Stroke, TIA, and determining "plaquetivity"

Cardiology Review® Online, January 2007, Volume 24, Issue 1

This is the largest study of excised carotid plaques to date. All patients were symptomatic. Although not all plaques could be analyzed for each category (which excluded 94 plaques from cap analysis), this remains the largest histological study of its kind.

This is the largest study of excised carotid plaques (N = 526) to date. All patients were symptomatic (159 with stroke and 367 with transient ischemic attack [TIAs]). Although not all plaques could be analyzed for each category (which excluded 94 plaques from cap analysis), this remains the largest histological study of its kind. The histological studies employed were quite detailed and give interesting insights into the similarities and differences between coronary and carotid “vulnerable plaque.” The findings support current published data in this field: symptomatic plaques have a large lipid core with foam cells and intraplaque hemorrhage (“echolucent plaque”) while unstable plaque (cap rupture) is associated with an inflammatory process. These features of plaque morphology have been well described in the literature.

The authors suggest that stroke is associated with more rapid resolution of inflammation than TIA and posit that there are different etiologies for the 2 processes; ie, TIA is a more active inflammatory process than stroke. Their analysis of inflammation over time in the stroke and TIA patients seems to bear this out, although there is significant overlap in the confidence limits between the 2 groups for all plaque characteristics other than macrophage infiltration. While these data drive an interesting hypothesis, the small numbers of specimens in the delayed (>180 day groups) are sufficient to prove the hypothesis. Looking at a comparison of inflammatory markers as displayed in

of the paper, it seems that the relative differences between plaques associated with stroke and TIA vary across time periods. For example, there seems to be more inflammation in the stroke group at 31 to 90 days and 90 to 180 days while there is less in the > 180 day group. Given these findings firm conclusions cannot be drawn.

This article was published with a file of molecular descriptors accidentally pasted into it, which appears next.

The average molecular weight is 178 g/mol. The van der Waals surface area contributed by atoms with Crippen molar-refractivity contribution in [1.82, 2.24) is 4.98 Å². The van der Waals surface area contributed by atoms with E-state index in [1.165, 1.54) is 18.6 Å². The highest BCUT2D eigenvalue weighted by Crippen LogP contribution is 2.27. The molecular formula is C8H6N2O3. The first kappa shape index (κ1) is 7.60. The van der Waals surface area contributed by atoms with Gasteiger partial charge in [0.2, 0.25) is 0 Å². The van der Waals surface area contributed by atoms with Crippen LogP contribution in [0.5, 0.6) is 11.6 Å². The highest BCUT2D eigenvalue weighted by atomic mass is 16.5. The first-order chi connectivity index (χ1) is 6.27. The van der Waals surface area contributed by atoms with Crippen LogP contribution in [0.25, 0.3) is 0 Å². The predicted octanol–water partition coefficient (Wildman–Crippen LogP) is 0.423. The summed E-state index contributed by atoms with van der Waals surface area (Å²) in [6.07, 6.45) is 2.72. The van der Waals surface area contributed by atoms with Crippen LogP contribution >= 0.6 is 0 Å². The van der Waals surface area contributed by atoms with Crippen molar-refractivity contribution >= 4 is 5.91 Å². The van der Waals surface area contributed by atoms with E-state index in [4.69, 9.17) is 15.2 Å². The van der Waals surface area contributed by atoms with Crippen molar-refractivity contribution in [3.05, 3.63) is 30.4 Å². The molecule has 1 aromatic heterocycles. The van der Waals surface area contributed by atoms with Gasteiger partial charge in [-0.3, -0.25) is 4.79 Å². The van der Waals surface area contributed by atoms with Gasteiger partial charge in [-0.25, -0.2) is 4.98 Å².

Table 2

This excellent study is hampered by several limitations, which the authors acknowledge. Foremost is the fact that the timing of intervention was not dictated by a protocol, but by clinical practice. It is standard practice to defer carotid endarterectomy after stroke for 6 weeks or more in many centers. Conversely, patients who present with TIAs are operated on much more quickly. In both situations surgery is often times based on the severity of stenosis, characteristics of the plaque (ie, ulceration), and the neurological status of the patient. Therefore while it is possible that stroke and TIA are different pathophysiologically, it is equally plausible that they are different stages in the same spectrum. Patients who present with stroke may have had silent TIAs or even strokes in the past. Observations made decades ago and confirmed on multiple occasions indicate that patients with stroke, TIA, and even high-grade “asymptomatic” stenoses may have CT evidence of infarction. These observations reinforce the fact that clinical presentation may not reflect plaque activity. Unfortunately these authors do not provide us with information on brain imaging studies, number, location, and size of brain infarctions. This would be of great help in further analysis.

Like many interesting studies this one raises more questions than it answers. Why do some plaques cause stroke while others only produce TIA? While the authors suggest it is the degree of inflammation, there are many other possibilities. Could it be the size of breach of the cap, the content of the plaque, the hemodynamics of the stenosis, or some combination of the above? It is easiest to believe that the size of the embolus is what differentiates TIA from stroke, in which case some combination of degree of plaque disc rupture and volume of echolucent plaque might be important. These authors suggest that the degree of inflammation is a unifying concept to explain such differences, but offer no data to directly answer or prove their point. Finally, the major distinction between coronary and carotid plaque remains unexplained. In the carotid bifurcation plaques, the more severe the stenosis, the higher the likelihood that plaque will be “unstable” and that symptoms will result. The direct correlation between degree of stenosis and symptoms has been confirmed not only histologically but by several large prospective randomized trials. In contrast, most acute coronary syndromes are caused by plaque rupture in unstable plaques associated with moderate rather than severe stenosis. Why there is a different relationship between plaque stability and diameter stenosis in the carotid and coronary circulations remains a mystery. Perhaps the hemodynamics in each circulation (differences in systolic and diastolic flow and/or conformational changes of the plaque) will shed some light on this in the future.